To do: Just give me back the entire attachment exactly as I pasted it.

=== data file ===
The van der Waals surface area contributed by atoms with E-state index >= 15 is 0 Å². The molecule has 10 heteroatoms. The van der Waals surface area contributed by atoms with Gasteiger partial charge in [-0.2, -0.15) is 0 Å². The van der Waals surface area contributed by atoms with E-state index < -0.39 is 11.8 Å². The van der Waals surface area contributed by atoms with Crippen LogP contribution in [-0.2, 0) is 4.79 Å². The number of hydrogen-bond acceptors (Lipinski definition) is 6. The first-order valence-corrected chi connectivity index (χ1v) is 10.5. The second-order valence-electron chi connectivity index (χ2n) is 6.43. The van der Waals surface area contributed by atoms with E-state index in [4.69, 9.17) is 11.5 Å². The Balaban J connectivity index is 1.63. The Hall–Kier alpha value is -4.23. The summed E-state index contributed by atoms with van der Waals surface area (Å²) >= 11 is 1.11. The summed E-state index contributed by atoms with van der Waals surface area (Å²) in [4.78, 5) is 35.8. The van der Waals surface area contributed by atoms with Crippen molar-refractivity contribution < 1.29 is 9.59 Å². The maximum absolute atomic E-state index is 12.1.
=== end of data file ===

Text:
The van der Waals surface area contributed by atoms with E-state index >= 15 is 0 Å². The molecule has 10 heteroatoms. The van der Waals surface area contributed by atoms with Gasteiger partial charge in [-0.2, -0.15) is 0 Å². The van der Waals surface area contributed by atoms with E-state index < -0.39 is 11.8 Å². The van der Waals surface area contributed by atoms with Crippen LogP contribution in [-0.2, 0) is 4.79 Å². The number of hydrogen-bond acceptors (Lipinski definition) is 6. The first-order valence-corrected chi connectivity index (χ1v) is 10.5. The second-order valence-electron chi connectivity index (χ2n) is 6.43. The van der Waals surface area contributed by atoms with E-state index in [4.69, 9.17) is 11.5 Å². The Balaban J connectivity index is 1.63. The Hall–Kier alpha value is -4.23. The summed E-state index contributed by atoms with van der Waals surface area (Å²) >= 11 is 1.11. The summed E-state index contributed by atoms with van der Waals surface area (Å²) in [4.78, 5) is 35.8. The van der Waals surface area contributed by atoms with Crippen molar-refractivity contribution < 1.29 is 9.59 Å². The maximum absolute atomic E-state index is 12.1.